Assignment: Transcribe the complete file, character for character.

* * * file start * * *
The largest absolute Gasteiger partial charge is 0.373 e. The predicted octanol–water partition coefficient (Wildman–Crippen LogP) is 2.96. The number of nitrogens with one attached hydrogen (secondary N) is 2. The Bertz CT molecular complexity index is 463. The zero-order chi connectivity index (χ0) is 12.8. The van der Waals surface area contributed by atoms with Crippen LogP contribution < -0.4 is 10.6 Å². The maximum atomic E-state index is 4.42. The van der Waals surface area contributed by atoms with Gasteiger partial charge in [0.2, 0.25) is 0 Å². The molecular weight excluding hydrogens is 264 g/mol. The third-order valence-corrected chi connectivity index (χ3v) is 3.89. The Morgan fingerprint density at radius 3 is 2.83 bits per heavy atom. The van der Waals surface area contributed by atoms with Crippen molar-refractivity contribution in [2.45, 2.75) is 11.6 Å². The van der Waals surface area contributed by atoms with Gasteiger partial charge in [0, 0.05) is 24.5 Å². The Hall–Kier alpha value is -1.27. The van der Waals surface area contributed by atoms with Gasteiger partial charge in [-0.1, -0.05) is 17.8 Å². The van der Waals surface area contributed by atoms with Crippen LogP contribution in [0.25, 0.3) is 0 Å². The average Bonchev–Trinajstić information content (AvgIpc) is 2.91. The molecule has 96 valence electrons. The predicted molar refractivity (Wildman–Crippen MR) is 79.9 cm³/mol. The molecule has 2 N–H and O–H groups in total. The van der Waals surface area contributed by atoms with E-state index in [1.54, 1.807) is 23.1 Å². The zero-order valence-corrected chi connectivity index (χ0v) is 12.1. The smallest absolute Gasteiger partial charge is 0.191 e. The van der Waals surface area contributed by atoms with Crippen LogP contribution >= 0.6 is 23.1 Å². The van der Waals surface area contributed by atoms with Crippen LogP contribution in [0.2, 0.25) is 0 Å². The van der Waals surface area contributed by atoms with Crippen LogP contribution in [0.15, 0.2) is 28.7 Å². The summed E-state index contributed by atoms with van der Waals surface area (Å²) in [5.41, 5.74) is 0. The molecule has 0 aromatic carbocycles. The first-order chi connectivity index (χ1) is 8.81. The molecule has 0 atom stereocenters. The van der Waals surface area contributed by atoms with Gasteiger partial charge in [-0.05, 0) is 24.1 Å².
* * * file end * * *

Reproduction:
The largest absolute Gasteiger partial charge is 0.373 e. The predicted octanol–water partition coefficient (Wildman–Crippen LogP) is 2.96. The number of nitrogens with one attached hydrogen (secondary N) is 2. The Bertz CT molecular complexity index is 463. The zero-order chi connectivity index (χ0) is 12.8. The van der Waals surface area contributed by atoms with Crippen LogP contribution < -0.4 is 10.6 Å². The maximum atomic E-state index is 4.42. The van der Waals surface area contributed by atoms with Gasteiger partial charge in [0.2, 0.25) is 0 Å². The molecular weight excluding hydrogens is 264 g/mol. The third-order valence-corrected chi connectivity index (χ3v) is 3.89. The Morgan fingerprint density at radius 3 is 2.83 bits per heavy atom. The van der Waals surface area contributed by atoms with Crippen molar-refractivity contribution in [2.45, 2.75) is 11.6 Å². The van der Waals surface area contributed by atoms with Gasteiger partial charge in [0, 0.05) is 24.5 Å². The Hall–Kier alpha value is -1.27. The van der Waals surface area contributed by atoms with Gasteiger partial charge in [-0.1, -0.05) is 17.8 Å². The van der Waals surface area contributed by atoms with Crippen LogP contribution in [0.25, 0.3) is 0 Å². The average Bonchev–Trinajstić information content (AvgIpc) is 2.91. The molecule has 96 valence electrons. The predicted molar refractivity (Wildman–Crippen MR) is 79.9 cm³/mol. The molecule has 2 N–H and O–H groups in total. The van der Waals surface area contributed by atoms with E-state index in [1.54, 1.807) is 23.1 Å². The zero-order valence-corrected chi connectivity index (χ0v) is 12.1. The smallest absolute Gasteiger partial charge is 0.191 e. The van der Waals surface area contributed by atoms with Crippen LogP contribution >= 0.6 is 23.1 Å². The van der Waals surface area contributed by atoms with Crippen LogP contribution in [0.2, 0.25) is 0 Å². The van der Waals surface area contributed by atoms with Crippen LogP contribution in [0.15, 0.2) is 28.7 Å². The summed E-state index contributed by atoms with van der Waals surface area (Å²) in [5.41, 5.74) is 0. The molecule has 0 aromatic carbocycles. The first-order chi connectivity index (χ1) is 8.81. The molecule has 0 atom stereocenters. The van der Waals surface area contributed by atoms with Gasteiger partial charge in [-0.05, 0) is 24.1 Å².